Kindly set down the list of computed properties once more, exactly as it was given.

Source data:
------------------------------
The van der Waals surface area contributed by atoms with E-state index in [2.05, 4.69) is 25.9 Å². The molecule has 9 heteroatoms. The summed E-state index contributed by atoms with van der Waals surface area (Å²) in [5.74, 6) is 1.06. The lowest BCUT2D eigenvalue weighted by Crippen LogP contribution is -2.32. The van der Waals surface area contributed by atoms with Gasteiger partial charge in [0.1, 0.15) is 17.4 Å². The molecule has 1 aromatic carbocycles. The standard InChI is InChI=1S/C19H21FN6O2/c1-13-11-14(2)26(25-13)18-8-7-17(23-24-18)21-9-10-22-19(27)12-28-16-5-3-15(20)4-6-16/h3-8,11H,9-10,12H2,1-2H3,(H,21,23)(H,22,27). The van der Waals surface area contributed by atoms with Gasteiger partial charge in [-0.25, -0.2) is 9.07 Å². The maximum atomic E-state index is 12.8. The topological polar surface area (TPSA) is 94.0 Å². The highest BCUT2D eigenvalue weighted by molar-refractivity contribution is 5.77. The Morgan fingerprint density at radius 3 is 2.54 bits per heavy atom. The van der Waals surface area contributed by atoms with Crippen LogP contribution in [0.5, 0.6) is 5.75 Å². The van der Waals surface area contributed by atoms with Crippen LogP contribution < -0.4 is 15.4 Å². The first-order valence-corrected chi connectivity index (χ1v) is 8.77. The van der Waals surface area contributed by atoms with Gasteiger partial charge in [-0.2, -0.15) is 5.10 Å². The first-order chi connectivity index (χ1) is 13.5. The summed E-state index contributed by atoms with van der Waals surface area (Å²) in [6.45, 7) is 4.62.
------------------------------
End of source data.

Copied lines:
The van der Waals surface area contributed by atoms with E-state index in [2.05, 4.69) is 25.9 Å². The molecule has 9 heteroatoms. The summed E-state index contributed by atoms with van der Waals surface area (Å²) in [5.74, 6) is 1.06. The lowest BCUT2D eigenvalue weighted by Crippen LogP contribution is -2.32. The van der Waals surface area contributed by atoms with Gasteiger partial charge in [0.1, 0.15) is 17.4 Å². The molecule has 1 aromatic carbocycles. The standard InChI is InChI=1S/C19H21FN6O2/c1-13-11-14(2)26(25-13)18-8-7-17(23-24-18)21-9-10-22-19(27)12-28-16-5-3-15(20)4-6-16/h3-8,11H,9-10,12H2,1-2H3,(H,21,23)(H,22,27). The van der Waals surface area contributed by atoms with Gasteiger partial charge in [-0.25, -0.2) is 9.07 Å². The maximum atomic E-state index is 12.8. The topological polar surface area (TPSA) is 94.0 Å². The highest BCUT2D eigenvalue weighted by molar-refractivity contribution is 5.77. The Morgan fingerprint density at radius 3 is 2.54 bits per heavy atom. The van der Waals surface area contributed by atoms with Crippen LogP contribution in [0.5, 0.6) is 5.75 Å². The van der Waals surface area contributed by atoms with Crippen LogP contribution < -0.4 is 15.4 Å². The first-order valence-corrected chi connectivity index (χ1v) is 8.77. The van der Waals surface area contributed by atoms with Gasteiger partial charge in [-0.2, -0.15) is 5.10 Å². The first-order chi connectivity index (χ1) is 13.5. The summed E-state index contributed by atoms with van der Waals surface area (Å²) in [6.45, 7) is 4.62.